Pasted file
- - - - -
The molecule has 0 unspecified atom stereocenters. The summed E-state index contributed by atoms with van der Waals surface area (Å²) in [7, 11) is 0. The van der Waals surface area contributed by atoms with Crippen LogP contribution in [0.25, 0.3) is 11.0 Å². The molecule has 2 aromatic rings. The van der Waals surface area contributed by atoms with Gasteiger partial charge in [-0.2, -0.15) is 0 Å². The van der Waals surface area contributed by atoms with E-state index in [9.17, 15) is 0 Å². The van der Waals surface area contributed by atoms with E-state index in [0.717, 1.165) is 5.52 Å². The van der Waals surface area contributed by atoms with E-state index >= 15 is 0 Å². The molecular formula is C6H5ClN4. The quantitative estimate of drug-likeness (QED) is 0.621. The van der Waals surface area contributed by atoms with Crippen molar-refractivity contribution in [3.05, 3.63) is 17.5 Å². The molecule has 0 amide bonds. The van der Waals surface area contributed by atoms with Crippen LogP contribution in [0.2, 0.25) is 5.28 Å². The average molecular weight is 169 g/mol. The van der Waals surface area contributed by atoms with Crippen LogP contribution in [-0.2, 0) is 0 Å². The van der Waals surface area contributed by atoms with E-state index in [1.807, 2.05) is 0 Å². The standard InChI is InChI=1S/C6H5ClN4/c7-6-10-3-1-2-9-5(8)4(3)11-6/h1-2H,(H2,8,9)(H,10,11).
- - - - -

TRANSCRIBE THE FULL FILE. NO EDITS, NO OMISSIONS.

The molecule has 0 unspecified atom stereocenters. The summed E-state index contributed by atoms with van der Waals surface area (Å²) in [7, 11) is 0. The van der Waals surface area contributed by atoms with Crippen LogP contribution in [0.25, 0.3) is 11.0 Å². The molecule has 2 aromatic rings. The van der Waals surface area contributed by atoms with Gasteiger partial charge in [-0.2, -0.15) is 0 Å². The van der Waals surface area contributed by atoms with E-state index in [9.17, 15) is 0 Å². The van der Waals surface area contributed by atoms with E-state index in [0.717, 1.165) is 5.52 Å². The van der Waals surface area contributed by atoms with E-state index >= 15 is 0 Å². The molecular formula is C6H5ClN4. The quantitative estimate of drug-likeness (QED) is 0.621. The van der Waals surface area contributed by atoms with Crippen molar-refractivity contribution in [3.05, 3.63) is 17.5 Å². The molecule has 0 amide bonds. The van der Waals surface area contributed by atoms with Crippen LogP contribution in [0.2, 0.25) is 5.28 Å². The average molecular weight is 169 g/mol. The van der Waals surface area contributed by atoms with Crippen LogP contribution in [-0.2, 0) is 0 Å². The van der Waals surface area contributed by atoms with E-state index in [1.807, 2.05) is 0 Å². The standard InChI is InChI=1S/C6H5ClN4/c7-6-10-3-1-2-9-5(8)4(3)11-6/h1-2H,(H2,8,9)(H,10,11).